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Edward Tivador is challenging Judy Fiske for the position of First Ward alderman. In response to a RoundTable questionnaire, he outlined his positions on Ward issues, downtown development, the potential return of the Tower, the role of the Plan Commission and the lakefront. Responses to these same questions by incumbent Judy Fiske appeared in the Feb. 28 edition of the RoundTable.

Ward Issues: “Promoting the highest quality of life for all of our residents through a focus on safety and security coupled with balanced and strategic economic growth are the two major issues facing our Ward,” Mr. Tivador says.

Addressing safety and security is important “in order for Evanston to grow as a world-class community,” Mr. Tivador says. These can be addressed, he says, through good “communication and solid collaboration,” including regular meetings with residents and other aldermen.

Mr. Tivador says he plans to work “with residents, schools and other institutions to create programs for skill development and job training … local businesses and institutions to develop work study programs and internships and with our police and fire departments to ensure they have adequate training and resources to do their jobs.” Forging a partnership between Northwestern University and the surrounding residents will help improve safety, he says. He says he plans to meet regularly with residents.  

The second issue is “to establish balanced and strategic economic growth,” he says. Zoning and preservation should be one lens with which to look at economic growth.

He says, “I will work with City staff to implement an economic development plan that is respectful and sensitive to neighborhoods with a focus on retaining existing businesses and attracting new ones.  I will ensure that we respect the value of our natural resources when making decisions about new development.”

He says he will review tax-increment financing (TIF) districts and will “work to develop policies that are consistent and fair to all businesses” and will work with legislators to leverage state and federal funds for Evanston.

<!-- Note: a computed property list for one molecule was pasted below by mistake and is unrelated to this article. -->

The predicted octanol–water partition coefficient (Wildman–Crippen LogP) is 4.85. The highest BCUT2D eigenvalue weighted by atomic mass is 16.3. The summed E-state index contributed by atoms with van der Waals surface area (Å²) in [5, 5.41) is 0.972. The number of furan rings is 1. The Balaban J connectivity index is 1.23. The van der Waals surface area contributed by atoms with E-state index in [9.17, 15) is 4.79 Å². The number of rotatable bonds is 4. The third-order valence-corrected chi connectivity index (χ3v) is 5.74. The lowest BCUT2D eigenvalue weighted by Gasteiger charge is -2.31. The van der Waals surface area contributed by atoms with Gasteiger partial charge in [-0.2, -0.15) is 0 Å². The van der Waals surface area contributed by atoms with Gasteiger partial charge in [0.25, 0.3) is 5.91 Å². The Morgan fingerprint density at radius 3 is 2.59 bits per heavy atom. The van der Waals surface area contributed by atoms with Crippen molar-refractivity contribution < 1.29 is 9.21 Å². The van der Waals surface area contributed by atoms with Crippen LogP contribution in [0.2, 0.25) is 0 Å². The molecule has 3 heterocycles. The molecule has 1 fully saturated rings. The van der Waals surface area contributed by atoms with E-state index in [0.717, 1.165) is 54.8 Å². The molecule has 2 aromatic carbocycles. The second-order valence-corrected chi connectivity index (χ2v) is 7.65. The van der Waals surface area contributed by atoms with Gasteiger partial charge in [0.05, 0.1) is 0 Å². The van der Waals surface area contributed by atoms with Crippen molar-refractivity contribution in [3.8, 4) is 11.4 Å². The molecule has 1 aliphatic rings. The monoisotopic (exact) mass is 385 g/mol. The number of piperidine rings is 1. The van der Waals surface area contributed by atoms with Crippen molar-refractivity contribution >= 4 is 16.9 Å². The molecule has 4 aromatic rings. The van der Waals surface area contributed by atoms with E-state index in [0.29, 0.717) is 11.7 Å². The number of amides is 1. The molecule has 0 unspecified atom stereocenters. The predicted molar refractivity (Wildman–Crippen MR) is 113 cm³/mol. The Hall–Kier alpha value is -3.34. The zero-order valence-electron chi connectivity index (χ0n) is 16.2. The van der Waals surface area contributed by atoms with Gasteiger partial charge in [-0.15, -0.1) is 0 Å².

Plan Commission: Responding to a RoundTable question about the importance of the City’s Plan Commission, Mr. Tivador says, “I believe that the Plan Commission plays a very important advisory role for the City Council.”

He says the Plan Commission can provide direction but also that its role and responsibilities should be “well defined and understood. …  The Plan Commission, along with the many other committees and commissions within our City, are valuable, creditable and strong.”  

As to the proposed 38-story mixed-used tower proposed for 708 Church St., Mr. Tivador says, “I would like to go on record as having publicly and adamantly opposed the Tower on Church Street from the very beginning.  I will continue to be in opposition of this project for a variety of reasons:  The structure in its proposed form is physically far too imposing for Evanston, and I do not believe that its design is complementary to our downtown area.  Beyond the physical negatives of this proposed structure, I am concerned that if the project were to move forward our downtown infrastructure is not equipped for the resulting density.

“While this plan appears to be economically dead, it is important to understand that it is technically still alive through the spring of 2014.”

If elected, he says, “I will work closely with the other aldermen and the Mayor to find a way to eliminate this project in its current form.”  

Lakefront protection: Mr. Tivador says the lakefront “should be enjoyed by all Evanstonians” but adds, “We must continue to be mindful and respectful of the residents around the lakefront” and collaborate with them in decision-making about lakefront activities. “I support an open-minded approach to these activities as long as they are done through a process of careful consideration on the overall impact to Lake Michigan and the lakefront area.  We should not dismiss that, if administered prudently, such activities could serve as possible revenue sources for our City,” he says.